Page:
The Kepler spacecraft monitored over half a million stars and looked for exoplanets transiting in front of them. As it did so, it acquired an enormous amount of data on the stars themselves. These stars represented all of the stages in the lifecycle of stars. All that data suggested that our own Sun was much dimmer in its past than it is now, up to 30% dimmer during Earth’s first 100 million years. In 2016, Airapetian published a study presenting that result.
But luminosity wasn’t the only thing different about the Sun back then. It also produced powerful flares more frequently than it does now. In our age, the Sun emits powerful flares about once per century, depending on how powerful flares are defined. But younger stars emit more frequent powerful flares, once every few days, according to some studies. So that means that the Hadean Earth would’ve been regularly bombarded with energetic particles travelling near the speed of light. This is a virtual shower of energy that went on for a long time. Could it have provided the energy life needed to get going? Airapetian wanted to find out.
“As soon as I published that <2016> paper, the team from the Yokohama National University from Japan contacted me,” Airapetian said.
Professor Kobayashi has been working on Earth’s prebiotic chemistry for decades. He was interested in what role galactic cosmic rays (GCRs) may have played. GCRs come from outside the Solar System, primarily from elsewhere in the Milky Way. Studying the role GCRs play requires a particle accelerator, not a piece of equipment that everyone has easy access to. But Kobayashi had been fortunate.
“Most investigators ignore galactic cosmic rays because they require specialized equipment, like particle accelerators,” Kobayashi said. “I was fortunate enough to have access to several of them near our facilities.” With some preparation, Kobayashi’s experimental setup could put Airapetian’s ideas to the test.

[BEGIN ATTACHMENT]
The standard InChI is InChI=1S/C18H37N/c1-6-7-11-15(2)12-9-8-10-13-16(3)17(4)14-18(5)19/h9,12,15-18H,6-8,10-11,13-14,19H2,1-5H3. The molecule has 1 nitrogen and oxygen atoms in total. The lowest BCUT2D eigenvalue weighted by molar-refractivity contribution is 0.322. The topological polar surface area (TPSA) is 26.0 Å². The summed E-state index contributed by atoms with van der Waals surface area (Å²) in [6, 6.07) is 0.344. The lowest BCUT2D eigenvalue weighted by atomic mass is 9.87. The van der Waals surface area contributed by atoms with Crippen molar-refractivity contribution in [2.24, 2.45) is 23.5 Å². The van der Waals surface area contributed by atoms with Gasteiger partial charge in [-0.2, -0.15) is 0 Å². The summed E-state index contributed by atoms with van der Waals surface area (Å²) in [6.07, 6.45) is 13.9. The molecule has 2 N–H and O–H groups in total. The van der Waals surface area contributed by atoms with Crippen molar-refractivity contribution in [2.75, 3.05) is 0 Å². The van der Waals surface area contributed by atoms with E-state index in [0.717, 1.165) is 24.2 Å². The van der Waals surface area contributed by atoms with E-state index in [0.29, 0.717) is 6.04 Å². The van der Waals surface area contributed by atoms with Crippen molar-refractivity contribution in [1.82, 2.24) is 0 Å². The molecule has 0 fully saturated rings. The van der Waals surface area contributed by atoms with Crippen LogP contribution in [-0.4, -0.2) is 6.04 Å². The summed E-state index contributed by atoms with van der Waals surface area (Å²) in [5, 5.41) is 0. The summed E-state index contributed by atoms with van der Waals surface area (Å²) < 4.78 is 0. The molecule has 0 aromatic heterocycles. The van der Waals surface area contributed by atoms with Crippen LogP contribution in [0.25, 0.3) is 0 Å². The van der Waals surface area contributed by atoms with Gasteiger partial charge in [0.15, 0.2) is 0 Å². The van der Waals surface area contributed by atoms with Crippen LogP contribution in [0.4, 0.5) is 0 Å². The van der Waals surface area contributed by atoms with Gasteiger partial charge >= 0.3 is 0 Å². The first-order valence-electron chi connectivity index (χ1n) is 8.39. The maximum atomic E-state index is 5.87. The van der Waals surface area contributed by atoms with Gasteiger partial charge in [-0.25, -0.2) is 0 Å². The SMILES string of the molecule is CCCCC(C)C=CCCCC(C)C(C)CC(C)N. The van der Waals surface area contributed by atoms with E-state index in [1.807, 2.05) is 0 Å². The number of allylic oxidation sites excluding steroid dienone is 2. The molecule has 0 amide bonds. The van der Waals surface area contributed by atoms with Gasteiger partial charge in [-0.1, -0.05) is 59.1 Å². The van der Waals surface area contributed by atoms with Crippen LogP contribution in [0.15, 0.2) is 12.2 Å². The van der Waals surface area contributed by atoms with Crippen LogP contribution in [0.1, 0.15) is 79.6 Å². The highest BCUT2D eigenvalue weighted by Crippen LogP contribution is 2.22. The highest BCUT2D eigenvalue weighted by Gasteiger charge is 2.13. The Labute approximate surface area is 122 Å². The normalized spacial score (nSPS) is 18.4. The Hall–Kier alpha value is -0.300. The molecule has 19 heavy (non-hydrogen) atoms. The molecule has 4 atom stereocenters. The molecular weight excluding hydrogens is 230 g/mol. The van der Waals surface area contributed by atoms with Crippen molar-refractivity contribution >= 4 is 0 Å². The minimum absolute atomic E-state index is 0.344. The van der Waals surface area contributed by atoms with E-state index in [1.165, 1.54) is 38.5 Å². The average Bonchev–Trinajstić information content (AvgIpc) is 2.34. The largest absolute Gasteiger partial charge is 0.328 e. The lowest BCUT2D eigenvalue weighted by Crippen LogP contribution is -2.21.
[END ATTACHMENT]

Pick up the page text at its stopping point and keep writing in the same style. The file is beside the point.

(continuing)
Lead author Kobayashi, co-author Airapetian, and their colleagues performed a series of experiments to test the idea that SEPs from solar flares could produce amino acids. They prepared mixtures of carbon dioxide, methane, nitrogen, and water in various ratios. They then applied three energy sources to the mixtures: spark discharges to simulate lightning, UV irradiation to simulate the Sun’s UV output, and proton irradiation to simulate particles from solar flares. They also varied the levels of methane in the mixture since it’s a critical chemical, and scientists are uncertain exactly how much was present.
In the lightning simulation, amino acids only formed when the chemical mixture contained at least 15% methane. The UV simulation produced no amino acids, even when the mixture was 50% methane. In the proton irradiation experiment to simulate SEPs, even mixtures with very low levels of methane produced amino acids. This is important because even though scientists are uncertain of the exact amount of methane in the early atmosphere, they think it was low.
“And even at 15% methane, the production rate of the amino acids by lightning is a million times less than by protons,” Airapetian said. But things were different when it came to carboxylic acids, another critical building block that is a precursor to amino acids. The experiments produced carboxylic acids in 0% methane mixtures by both proton irradiation and spark discharges.